Civil Society

October 25, 2013


Violins Made from Pine Trees Damaged in Japan's 2011 Earthquake Disaster Tell Stories to Future Generations through Music

Keywords: Disaster Reconstruction NGO / Citizen 

Copyright Classic for Japan Foundation All Rights Reserved.

Muneyuki Nakazawa, a veteran violin craftsman and restorer, and supporters launched a group on December 1, 2012 named "Inochi o Tsunagu Kodama no Kai" (roughly translated as "Wood Spirit Association to Link Lives") to contribute to the recovery of communities that suffered from the March 2011 Great East Japan Earthquake. In this project, the wood used to make violins is taken from trees that grew in the areas affected by the earthquake and then played in honor of the victims. Through these activities, the association aims to convey to future generations the impact of the earthquake by reminding people of what happened.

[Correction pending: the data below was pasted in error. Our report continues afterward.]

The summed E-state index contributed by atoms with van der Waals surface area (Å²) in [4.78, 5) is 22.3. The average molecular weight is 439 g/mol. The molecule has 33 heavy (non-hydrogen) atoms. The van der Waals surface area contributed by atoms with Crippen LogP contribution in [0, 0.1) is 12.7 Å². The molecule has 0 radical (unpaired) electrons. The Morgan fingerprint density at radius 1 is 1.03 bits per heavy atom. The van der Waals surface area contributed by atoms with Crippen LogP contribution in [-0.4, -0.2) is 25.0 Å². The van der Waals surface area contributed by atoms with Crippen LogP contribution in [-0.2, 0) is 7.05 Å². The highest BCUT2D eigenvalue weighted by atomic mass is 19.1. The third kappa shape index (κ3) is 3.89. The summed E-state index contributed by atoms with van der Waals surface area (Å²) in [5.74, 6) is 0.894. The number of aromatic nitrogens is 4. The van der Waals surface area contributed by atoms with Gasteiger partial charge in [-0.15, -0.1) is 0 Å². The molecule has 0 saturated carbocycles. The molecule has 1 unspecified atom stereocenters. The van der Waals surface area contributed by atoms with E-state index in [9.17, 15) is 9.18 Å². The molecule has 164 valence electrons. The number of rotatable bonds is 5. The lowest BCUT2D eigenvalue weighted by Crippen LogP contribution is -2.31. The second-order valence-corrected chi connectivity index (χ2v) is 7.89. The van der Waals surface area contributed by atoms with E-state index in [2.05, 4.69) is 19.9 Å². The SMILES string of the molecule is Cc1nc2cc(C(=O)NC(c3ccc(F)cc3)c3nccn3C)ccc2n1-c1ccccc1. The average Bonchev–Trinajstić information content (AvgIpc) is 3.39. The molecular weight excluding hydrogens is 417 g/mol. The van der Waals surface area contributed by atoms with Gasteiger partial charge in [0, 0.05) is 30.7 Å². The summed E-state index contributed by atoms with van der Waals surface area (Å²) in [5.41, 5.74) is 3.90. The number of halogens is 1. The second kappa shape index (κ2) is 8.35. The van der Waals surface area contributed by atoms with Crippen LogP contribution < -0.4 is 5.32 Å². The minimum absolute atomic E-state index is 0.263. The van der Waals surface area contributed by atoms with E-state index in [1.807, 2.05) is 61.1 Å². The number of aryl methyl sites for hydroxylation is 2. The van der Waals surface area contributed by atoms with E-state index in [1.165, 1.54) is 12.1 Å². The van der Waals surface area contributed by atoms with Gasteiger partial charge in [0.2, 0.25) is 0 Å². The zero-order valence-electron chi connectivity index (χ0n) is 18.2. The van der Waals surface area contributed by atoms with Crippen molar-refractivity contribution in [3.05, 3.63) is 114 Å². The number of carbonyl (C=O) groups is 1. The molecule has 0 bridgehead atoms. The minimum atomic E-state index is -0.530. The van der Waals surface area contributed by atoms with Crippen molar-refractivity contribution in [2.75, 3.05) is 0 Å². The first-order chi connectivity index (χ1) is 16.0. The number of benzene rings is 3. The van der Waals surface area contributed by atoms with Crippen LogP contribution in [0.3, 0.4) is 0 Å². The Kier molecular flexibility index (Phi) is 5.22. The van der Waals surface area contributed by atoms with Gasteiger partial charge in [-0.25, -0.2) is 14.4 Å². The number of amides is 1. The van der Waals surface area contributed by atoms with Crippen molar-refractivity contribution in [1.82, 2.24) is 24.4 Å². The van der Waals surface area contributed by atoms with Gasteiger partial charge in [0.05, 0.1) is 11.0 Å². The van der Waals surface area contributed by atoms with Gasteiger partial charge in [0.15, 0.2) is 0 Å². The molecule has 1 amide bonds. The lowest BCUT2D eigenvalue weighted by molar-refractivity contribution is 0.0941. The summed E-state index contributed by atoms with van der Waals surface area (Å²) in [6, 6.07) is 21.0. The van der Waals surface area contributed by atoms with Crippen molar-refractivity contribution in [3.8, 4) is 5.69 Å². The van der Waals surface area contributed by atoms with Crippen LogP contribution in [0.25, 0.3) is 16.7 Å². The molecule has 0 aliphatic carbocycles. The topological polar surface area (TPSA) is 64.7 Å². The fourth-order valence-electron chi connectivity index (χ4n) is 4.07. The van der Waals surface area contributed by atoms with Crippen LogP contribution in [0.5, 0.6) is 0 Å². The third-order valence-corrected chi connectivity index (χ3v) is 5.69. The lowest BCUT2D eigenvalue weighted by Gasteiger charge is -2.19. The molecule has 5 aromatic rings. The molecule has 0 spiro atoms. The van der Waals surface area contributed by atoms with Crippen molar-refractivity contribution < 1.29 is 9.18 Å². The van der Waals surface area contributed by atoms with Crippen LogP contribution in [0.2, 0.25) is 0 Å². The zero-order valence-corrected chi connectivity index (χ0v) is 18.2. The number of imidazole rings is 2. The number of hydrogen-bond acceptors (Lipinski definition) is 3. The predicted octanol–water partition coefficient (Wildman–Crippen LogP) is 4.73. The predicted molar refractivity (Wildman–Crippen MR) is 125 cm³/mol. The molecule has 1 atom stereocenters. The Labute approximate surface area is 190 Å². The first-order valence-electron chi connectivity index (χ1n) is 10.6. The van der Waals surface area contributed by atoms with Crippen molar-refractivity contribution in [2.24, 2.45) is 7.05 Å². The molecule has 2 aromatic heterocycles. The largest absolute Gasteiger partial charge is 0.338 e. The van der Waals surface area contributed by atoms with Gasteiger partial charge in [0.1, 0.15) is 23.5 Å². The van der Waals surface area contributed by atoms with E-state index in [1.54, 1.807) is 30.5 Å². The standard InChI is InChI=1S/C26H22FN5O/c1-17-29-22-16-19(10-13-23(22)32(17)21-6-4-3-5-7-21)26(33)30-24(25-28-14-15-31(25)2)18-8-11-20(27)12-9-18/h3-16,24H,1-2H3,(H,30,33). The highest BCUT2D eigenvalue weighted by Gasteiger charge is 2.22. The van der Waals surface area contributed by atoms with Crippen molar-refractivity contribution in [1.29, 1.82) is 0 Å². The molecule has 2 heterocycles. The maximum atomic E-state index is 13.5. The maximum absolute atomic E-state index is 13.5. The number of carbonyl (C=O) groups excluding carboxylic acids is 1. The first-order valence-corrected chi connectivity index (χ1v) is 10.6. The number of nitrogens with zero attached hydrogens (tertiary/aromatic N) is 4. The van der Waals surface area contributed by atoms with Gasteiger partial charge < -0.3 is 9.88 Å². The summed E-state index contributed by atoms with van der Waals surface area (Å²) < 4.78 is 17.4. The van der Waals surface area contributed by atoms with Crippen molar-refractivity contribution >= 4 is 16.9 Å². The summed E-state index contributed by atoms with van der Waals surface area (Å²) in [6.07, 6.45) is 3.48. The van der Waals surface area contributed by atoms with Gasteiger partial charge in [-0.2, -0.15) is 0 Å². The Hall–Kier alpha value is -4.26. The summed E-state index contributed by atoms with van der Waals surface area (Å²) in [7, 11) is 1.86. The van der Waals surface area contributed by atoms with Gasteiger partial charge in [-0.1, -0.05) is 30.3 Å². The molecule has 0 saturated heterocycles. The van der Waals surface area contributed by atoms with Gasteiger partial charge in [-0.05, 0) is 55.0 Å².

Now, different patrons in various places are organizing a concert series, titled "Human Bonds of a Thousand Tones," managed by Classic for Japan Foundation, featuring violins made from the trees that went through the earthquake. The plan is for more than one thousand violinists in Japan and around the world to play these violins in concert performances over the next decade.